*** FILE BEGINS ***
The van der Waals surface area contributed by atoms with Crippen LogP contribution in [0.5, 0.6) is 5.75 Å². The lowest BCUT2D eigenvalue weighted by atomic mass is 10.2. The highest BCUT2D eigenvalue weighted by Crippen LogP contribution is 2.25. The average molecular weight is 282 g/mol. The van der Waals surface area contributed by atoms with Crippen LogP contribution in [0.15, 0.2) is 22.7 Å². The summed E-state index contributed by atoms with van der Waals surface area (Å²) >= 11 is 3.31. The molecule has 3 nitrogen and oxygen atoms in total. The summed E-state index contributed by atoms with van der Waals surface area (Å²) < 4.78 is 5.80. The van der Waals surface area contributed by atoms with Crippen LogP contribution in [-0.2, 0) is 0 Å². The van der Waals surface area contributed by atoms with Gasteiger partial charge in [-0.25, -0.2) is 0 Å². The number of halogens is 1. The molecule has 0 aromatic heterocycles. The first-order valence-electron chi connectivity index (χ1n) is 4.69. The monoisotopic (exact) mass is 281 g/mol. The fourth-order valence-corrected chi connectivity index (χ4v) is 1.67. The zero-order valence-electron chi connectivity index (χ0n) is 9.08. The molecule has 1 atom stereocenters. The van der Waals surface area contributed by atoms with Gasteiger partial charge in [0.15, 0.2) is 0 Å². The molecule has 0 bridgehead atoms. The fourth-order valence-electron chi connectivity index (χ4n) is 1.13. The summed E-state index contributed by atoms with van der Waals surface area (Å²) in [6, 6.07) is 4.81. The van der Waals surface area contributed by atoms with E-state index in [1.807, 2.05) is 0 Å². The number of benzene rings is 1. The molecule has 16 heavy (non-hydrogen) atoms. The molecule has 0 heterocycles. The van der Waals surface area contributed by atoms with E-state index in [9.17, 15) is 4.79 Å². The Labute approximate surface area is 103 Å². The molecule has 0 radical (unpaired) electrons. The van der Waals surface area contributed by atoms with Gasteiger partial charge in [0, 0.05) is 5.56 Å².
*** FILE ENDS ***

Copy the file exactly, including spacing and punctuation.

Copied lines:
The van der Waals surface area contributed by atoms with Crippen LogP contribution in [0.5, 0.6) is 5.75 Å². The lowest BCUT2D eigenvalue weighted by atomic mass is 10.2. The highest BCUT2D eigenvalue weighted by Crippen LogP contribution is 2.25. The average molecular weight is 282 g/mol. The van der Waals surface area contributed by atoms with Crippen LogP contribution in [0.15, 0.2) is 22.7 Å². The summed E-state index contributed by atoms with van der Waals surface area (Å²) >= 11 is 3.31. The molecule has 3 nitrogen and oxygen atoms in total. The summed E-state index contributed by atoms with van der Waals surface area (Å²) < 4.78 is 5.80. The van der Waals surface area contributed by atoms with Crippen LogP contribution in [-0.2, 0) is 0 Å². The van der Waals surface area contributed by atoms with Gasteiger partial charge in [-0.25, -0.2) is 0 Å². The number of halogens is 1. The molecule has 0 aromatic heterocycles. The first-order valence-electron chi connectivity index (χ1n) is 4.69. The monoisotopic (exact) mass is 281 g/mol. The fourth-order valence-corrected chi connectivity index (χ4v) is 1.67. The zero-order valence-electron chi connectivity index (χ0n) is 9.08. The molecule has 1 atom stereocenters. The van der Waals surface area contributed by atoms with Gasteiger partial charge in [0.15, 0.2) is 0 Å². The molecule has 0 bridgehead atoms. The fourth-order valence-electron chi connectivity index (χ4n) is 1.13. The summed E-state index contributed by atoms with van der Waals surface area (Å²) in [6, 6.07) is 4.81. The van der Waals surface area contributed by atoms with E-state index in [1.807, 2.05) is 0 Å². The number of benzene rings is 1. The molecule has 16 heavy (non-hydrogen) atoms. The molecule has 0 heterocycles. The van der Waals surface area contributed by atoms with E-state index in [9.17, 15) is 4.79 Å². The Labute approximate surface area is 103 Å². The molecule has 0 radical (unpaired) electrons. The van der Waals surface area contributed by atoms with Gasteiger partial charge in [0, 0.05) is 5.56 Å².